Cuba Quietly Developed a Lung Cancer Vaccine That America Desperately Wants
Thanks to Cuba, a revolutionary treatment for lung cancer, the second most common cancer, could potentially stop the disease from being fatal.
On April 20, during New York Governor Andrew Cuomo's visit to Cuba, the Roswell Park Cancer Institute in New York and the Center of Molecular Immunology in Havana struck a deal in which Cuba will give the U.S. the secret recipe for the drug, Cimavax, so RPCI can begin an application to the Food and Drug Administration.
Cimavax doesn't prevent lung cancer. However, it stops the disease's spread by attacking a protein involved in the cancer's growth. This has the potential to transform advanced-stage lung cancer into a chronic, treatable condition rather than a fatal one.
The medication is the first of its kind, a big enough innovation that an economic superpower like the United States is turning to its longtime adversary in order to get it.
What is Cuba doing right? It effectively allocates its resources, at least where medicine is concerned. The country has invested a considerable amount in biotechnology since the 1980s, when it established its Biological Front for rigorous immunology research. "Despite decades of economic sanctions, Fidel and Raul Castro made biotechnology and medical research, particularly preventative medicine, a priority," Wired explains.
The country has been strategic in allocating resources to the highest-impact causes. Cuba "has some of the best and most inventive biotech and medical research in the world," according to Wired. "That's especially notable for a country where the average worker earns $20 a month."
The focus of that research has been on disease prevention via vaccine development, which handily results in lower medication costs, according to the Center for Research on Globalization. Cuba has also devoted resources to a vaccine for HIV, and Sky News reports clinical trials began in 2012. In contrast, CRG argues, the American pharmaceutical industry invests millions of dollars in medication which manages symptoms rather than treating the root cause.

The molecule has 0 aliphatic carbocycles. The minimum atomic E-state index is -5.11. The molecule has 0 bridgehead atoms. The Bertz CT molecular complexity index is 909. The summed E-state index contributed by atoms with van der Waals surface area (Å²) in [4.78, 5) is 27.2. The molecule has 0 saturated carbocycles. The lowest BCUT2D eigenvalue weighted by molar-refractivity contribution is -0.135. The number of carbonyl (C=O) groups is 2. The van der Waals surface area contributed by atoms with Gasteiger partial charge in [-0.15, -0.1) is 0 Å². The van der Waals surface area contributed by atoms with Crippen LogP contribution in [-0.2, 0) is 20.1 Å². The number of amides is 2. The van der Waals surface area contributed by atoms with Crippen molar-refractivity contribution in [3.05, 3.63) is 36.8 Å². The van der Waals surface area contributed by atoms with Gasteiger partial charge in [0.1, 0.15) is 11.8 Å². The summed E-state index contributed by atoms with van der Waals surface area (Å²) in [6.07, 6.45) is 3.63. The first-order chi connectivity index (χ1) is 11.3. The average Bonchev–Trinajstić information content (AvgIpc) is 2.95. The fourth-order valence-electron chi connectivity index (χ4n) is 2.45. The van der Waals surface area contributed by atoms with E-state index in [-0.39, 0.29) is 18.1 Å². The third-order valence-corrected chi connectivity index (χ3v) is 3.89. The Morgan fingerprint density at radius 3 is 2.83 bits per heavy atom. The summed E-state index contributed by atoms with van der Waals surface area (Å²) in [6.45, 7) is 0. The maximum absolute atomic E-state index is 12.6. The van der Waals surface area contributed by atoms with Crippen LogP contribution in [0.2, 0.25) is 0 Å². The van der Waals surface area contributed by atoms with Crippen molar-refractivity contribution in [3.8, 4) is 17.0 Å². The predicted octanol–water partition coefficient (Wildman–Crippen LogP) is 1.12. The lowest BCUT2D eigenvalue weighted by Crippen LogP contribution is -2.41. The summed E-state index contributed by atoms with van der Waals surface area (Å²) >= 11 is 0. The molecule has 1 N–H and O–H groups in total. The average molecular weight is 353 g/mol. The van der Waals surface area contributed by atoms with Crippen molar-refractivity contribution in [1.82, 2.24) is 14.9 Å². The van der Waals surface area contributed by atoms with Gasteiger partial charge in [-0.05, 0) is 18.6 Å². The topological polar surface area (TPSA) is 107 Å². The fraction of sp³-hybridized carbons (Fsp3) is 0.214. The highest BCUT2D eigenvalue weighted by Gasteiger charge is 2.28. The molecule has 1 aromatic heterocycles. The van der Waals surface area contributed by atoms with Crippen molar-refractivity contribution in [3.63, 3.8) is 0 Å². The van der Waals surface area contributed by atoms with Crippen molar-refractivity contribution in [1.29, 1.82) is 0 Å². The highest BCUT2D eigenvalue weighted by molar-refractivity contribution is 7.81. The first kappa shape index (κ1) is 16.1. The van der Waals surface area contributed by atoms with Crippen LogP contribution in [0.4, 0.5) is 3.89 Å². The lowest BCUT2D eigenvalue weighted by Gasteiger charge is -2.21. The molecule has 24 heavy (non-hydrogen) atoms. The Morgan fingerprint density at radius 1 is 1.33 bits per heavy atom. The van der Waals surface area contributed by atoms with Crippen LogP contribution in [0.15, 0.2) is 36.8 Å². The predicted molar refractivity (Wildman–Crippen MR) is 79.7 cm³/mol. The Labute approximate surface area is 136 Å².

A stark contrast: Cuba spends significantly less than America on healthcare: According to 2013 World Bank data Cuba spent $603 per capita on healthcare between 2010 and 2014, while the US spent $9,146. Yet major indicators put Cuba on par with the U.S. The country has one of the lowest infant mortality rates in the world, and the nations have equal life expectancies of 79 years old.
Cuba's commitment to healthcare extends beyond the physical. It has even informed foreign policy. Cuba set up a literacy program for adults in Venezuela, only to discover many people had difficulty reading because of impaired vision from treatable conditions like cataracts. In 2004, Fidel Castro launched Operation Miracle, a medical program for vision restoration, with then-Venezuelan President Hugo Chavez. Operation Miracle has provided vision care to up to 3.4 million people across Latin America to date.
Universal health care has been coupled with health and sexual education in Cuba (including free contraceptives) to create an effective confluence of social programs. Despite these successes, it still faces a number of other serious problems. Infrastructure, for example, is marred by crumbling buildings and roads riddled with potholes. But the nation's healthcare system could serve as a model for other countries. "According to Margaret Chan [Director-General of the World Health Organization], the world should follow the example of the island in this arena and replace the curative model, inefficient and more expensive, with a prevention-based system," reports the Huffington Post.
Cuba has shown that a model for fixing the U.S.'s broken healthcare system, or any country's for that matter, doesn't have to be that costly or complicated. However, given how controversial Obamacare was, Castrocare would likely ruffle even more feathers.